A great example that shows how a differentiated business model can lead to strong performance is streaming and royalty company Franco-Nevada. The company's results are tied to gold and silver, which together make up around 85% of its revenues. However, it has a very different business model than a miner. In fact, Franco-Nevada doesn't own or operate a single precious-metals mine. What it does is provide cash up front to miners for the right to buy silver and gold at reduced rates in the future, which is known as streaming.
This provides Franco-Nevada with wide margins in both good years and bad, because of its locked-in low costs. Commodity downturns, for reference, usually push miners' margins into negative territory, because it takes time to adjust operating costs to falling commodity prices.
Downturns are actually a good time for Franco-Nevada to expand its business. Banks and capital markets tend to be stingy when commodity prices are weak, so downturns are when miners are most likely to need the cash that streaming companies provide. They use that cash for things like shoring up their balance sheets and funding expansion projects.
Franco-Nevada, however, is unique among its peers, which include Wheaton Precious Metals and Royal Gold, in that it is has been taking advantage of the oil downturn that started in mid-2014 to put its streaming model to work in the energy patch. It gets around 7% of its revenues from oil and natural gas, but expects that to increase over the next few years. This move opportunistically increases Franco-Nevada's diversification, but keeps it well within its business-model comfort zone of providing capital but not operating any assets.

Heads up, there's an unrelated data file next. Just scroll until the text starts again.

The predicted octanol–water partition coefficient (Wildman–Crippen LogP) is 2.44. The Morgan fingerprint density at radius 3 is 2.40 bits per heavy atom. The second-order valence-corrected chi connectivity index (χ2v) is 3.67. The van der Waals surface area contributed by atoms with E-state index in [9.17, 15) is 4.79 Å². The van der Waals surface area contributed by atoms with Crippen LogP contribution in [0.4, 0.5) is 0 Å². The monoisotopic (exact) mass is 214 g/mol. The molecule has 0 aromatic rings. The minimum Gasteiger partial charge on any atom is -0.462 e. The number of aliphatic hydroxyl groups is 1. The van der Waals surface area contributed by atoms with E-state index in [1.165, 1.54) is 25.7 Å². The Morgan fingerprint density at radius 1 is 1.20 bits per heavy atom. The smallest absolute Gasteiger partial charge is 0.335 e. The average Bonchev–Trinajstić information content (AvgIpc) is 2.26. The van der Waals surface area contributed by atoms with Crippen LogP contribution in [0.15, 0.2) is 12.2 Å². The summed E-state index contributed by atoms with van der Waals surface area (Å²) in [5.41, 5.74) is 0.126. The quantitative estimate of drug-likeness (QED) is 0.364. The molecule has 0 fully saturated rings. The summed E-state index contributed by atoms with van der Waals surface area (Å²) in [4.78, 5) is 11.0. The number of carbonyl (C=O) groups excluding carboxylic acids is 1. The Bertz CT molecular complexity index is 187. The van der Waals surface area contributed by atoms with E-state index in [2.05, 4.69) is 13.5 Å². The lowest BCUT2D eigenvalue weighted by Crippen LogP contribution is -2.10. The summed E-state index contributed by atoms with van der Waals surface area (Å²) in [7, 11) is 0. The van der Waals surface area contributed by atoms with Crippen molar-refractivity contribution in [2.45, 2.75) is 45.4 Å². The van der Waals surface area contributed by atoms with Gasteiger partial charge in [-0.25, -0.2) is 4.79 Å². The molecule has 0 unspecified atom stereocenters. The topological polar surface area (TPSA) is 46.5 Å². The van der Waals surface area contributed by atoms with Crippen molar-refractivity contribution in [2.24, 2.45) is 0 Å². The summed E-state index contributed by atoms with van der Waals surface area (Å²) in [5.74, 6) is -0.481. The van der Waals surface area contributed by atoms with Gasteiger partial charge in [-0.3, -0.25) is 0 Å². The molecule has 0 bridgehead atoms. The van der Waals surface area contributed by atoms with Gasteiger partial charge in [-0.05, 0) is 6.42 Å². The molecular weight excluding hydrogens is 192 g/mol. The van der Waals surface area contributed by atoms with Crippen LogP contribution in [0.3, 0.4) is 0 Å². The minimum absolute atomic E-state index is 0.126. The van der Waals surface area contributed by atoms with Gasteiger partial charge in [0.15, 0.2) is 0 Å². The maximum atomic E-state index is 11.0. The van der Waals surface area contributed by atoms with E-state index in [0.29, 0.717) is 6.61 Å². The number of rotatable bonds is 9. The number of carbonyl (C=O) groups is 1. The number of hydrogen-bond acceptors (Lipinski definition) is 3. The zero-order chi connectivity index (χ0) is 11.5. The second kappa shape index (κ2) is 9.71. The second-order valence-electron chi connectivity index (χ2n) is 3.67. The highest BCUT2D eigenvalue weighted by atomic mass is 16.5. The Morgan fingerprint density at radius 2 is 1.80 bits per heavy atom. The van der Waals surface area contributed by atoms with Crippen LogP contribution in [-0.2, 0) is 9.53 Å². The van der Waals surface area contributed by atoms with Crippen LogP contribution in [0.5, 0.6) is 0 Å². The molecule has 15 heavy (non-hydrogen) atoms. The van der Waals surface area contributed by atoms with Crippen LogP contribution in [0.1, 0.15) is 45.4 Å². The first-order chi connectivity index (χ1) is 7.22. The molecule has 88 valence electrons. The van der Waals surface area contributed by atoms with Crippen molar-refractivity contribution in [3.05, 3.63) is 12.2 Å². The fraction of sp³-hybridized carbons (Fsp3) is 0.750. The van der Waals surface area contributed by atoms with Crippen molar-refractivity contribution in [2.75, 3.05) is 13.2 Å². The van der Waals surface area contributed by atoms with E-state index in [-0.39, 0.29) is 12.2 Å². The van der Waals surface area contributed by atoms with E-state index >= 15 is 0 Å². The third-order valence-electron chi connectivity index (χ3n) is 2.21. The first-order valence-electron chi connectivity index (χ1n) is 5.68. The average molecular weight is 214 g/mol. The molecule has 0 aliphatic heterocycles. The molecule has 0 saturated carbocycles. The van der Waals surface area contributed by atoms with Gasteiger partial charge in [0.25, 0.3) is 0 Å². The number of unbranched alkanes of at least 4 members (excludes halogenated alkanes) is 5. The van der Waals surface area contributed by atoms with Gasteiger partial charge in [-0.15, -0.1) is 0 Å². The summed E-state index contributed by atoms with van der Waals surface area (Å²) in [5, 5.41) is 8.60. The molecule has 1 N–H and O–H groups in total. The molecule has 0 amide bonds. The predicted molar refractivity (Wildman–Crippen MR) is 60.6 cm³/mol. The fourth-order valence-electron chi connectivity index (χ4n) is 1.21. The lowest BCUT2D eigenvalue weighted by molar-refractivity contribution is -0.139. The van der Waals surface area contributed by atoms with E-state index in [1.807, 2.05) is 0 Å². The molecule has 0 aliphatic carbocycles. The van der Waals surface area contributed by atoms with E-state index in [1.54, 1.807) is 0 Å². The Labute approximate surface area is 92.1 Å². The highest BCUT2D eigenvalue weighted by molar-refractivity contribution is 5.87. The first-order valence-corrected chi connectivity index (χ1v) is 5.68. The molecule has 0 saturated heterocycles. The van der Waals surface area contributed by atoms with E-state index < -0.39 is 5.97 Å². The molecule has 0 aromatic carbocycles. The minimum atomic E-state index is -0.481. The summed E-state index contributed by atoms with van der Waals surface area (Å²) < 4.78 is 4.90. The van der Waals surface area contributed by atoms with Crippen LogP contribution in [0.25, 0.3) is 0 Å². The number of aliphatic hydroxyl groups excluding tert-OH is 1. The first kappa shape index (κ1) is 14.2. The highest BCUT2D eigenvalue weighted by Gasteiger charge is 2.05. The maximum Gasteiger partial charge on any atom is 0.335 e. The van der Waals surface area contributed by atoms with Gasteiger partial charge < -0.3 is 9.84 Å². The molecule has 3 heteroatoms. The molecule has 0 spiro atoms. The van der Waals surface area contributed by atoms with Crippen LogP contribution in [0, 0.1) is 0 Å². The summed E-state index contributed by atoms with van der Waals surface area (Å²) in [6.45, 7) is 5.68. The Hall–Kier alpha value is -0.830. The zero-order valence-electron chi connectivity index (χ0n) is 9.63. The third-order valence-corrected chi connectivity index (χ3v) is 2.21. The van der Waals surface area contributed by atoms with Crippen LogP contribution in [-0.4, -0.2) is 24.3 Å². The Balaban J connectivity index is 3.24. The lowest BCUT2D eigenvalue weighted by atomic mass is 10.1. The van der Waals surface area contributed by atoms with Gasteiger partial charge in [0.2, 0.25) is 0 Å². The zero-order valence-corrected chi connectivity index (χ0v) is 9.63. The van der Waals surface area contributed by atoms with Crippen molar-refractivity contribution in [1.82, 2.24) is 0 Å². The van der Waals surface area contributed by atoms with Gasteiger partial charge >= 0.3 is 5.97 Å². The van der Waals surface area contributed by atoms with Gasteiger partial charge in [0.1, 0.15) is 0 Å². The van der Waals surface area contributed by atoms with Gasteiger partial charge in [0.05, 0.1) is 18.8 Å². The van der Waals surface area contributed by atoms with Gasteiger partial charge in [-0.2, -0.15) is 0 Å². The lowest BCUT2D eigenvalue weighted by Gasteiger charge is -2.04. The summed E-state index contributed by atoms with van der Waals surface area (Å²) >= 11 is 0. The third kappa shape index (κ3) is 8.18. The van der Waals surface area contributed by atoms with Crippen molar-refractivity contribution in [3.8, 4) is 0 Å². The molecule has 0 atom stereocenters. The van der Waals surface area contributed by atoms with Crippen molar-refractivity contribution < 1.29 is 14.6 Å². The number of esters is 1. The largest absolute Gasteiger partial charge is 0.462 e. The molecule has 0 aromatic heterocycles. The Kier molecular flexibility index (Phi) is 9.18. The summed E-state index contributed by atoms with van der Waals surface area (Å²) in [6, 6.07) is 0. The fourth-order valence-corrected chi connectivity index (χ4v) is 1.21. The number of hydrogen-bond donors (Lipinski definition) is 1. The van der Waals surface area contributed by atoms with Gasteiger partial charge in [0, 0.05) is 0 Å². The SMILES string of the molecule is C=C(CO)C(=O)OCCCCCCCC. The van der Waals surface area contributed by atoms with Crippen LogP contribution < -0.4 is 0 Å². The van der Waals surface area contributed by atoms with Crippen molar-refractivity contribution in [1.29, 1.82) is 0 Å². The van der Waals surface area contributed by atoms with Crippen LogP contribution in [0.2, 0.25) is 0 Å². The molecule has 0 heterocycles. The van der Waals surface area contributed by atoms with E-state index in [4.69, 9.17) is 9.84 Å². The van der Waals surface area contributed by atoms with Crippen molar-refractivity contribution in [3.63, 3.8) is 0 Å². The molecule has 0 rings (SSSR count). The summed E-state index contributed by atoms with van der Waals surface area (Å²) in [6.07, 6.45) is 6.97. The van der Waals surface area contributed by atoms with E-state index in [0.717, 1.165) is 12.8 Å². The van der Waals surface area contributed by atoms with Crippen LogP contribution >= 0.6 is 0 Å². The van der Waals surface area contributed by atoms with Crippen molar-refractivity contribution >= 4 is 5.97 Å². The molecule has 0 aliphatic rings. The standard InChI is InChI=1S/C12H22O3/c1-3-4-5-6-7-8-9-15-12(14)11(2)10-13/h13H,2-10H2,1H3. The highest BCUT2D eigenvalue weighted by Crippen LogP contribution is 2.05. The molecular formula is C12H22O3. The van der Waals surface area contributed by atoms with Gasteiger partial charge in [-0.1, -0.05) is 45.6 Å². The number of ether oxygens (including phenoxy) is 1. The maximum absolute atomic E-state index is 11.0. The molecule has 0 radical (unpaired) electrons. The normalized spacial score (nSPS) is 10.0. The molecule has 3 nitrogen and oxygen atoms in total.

If you are looking for a commodity company that takes a different approach to the space, consider any of the major streamers. Franco-Nevada, however, offers a level of diversification that its peers can't. It can't avoid the ups and downs of the commodities it's involved in, but the wide margins built into the model help soften the hit of declines in commodity prices. If you want evidence, look no further than the company's dividend, which has been increased every year for a decade.